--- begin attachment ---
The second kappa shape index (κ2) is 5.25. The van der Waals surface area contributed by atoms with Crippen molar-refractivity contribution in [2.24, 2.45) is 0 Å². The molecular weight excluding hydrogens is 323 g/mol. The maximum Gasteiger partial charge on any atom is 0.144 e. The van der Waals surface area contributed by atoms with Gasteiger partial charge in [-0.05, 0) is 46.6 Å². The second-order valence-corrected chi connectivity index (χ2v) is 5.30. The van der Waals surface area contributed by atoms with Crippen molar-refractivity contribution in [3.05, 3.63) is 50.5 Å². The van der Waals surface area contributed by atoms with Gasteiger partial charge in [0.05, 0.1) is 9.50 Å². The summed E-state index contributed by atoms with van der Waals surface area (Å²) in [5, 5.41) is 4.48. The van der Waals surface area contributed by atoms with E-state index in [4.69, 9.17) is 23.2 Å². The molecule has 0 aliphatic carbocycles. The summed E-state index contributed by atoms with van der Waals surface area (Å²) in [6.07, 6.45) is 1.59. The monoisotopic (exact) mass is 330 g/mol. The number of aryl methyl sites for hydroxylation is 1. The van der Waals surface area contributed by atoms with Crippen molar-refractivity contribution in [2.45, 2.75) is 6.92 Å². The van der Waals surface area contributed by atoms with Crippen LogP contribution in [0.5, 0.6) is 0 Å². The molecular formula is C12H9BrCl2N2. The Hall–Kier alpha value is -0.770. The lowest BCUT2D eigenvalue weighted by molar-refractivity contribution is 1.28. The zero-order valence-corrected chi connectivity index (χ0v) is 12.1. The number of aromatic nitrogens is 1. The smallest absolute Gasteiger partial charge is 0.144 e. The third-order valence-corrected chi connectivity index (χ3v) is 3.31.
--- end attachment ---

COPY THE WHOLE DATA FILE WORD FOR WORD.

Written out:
The second kappa shape index (κ2) is 5.25. The van der Waals surface area contributed by atoms with Crippen molar-refractivity contribution in [2.24, 2.45) is 0 Å². The molecular weight excluding hydrogens is 323 g/mol. The maximum Gasteiger partial charge on any atom is 0.144 e. The van der Waals surface area contributed by atoms with Gasteiger partial charge in [-0.05, 0) is 46.6 Å². The second-order valence-corrected chi connectivity index (χ2v) is 5.30. The van der Waals surface area contributed by atoms with Crippen molar-refractivity contribution in [3.05, 3.63) is 50.5 Å². The van der Waals surface area contributed by atoms with Gasteiger partial charge in [0.05, 0.1) is 9.50 Å². The summed E-state index contributed by atoms with van der Waals surface area (Å²) in [5, 5.41) is 4.48. The van der Waals surface area contributed by atoms with E-state index in [4.69, 9.17) is 23.2 Å². The molecule has 0 aliphatic carbocycles. The summed E-state index contributed by atoms with van der Waals surface area (Å²) in [6.07, 6.45) is 1.59. The monoisotopic (exact) mass is 330 g/mol. The number of aryl methyl sites for hydroxylation is 1. The van der Waals surface area contributed by atoms with Crippen molar-refractivity contribution in [2.45, 2.75) is 6.92 Å². The van der Waals surface area contributed by atoms with Crippen LogP contribution in [0.5, 0.6) is 0 Å². The molecular formula is C12H9BrCl2N2. The Hall–Kier alpha value is -0.770. The lowest BCUT2D eigenvalue weighted by molar-refractivity contribution is 1.28. The zero-order valence-corrected chi connectivity index (χ0v) is 12.1. The number of aromatic nitrogens is 1. The smallest absolute Gasteiger partial charge is 0.144 e. The third-order valence-corrected chi connectivity index (χ3v) is 3.31.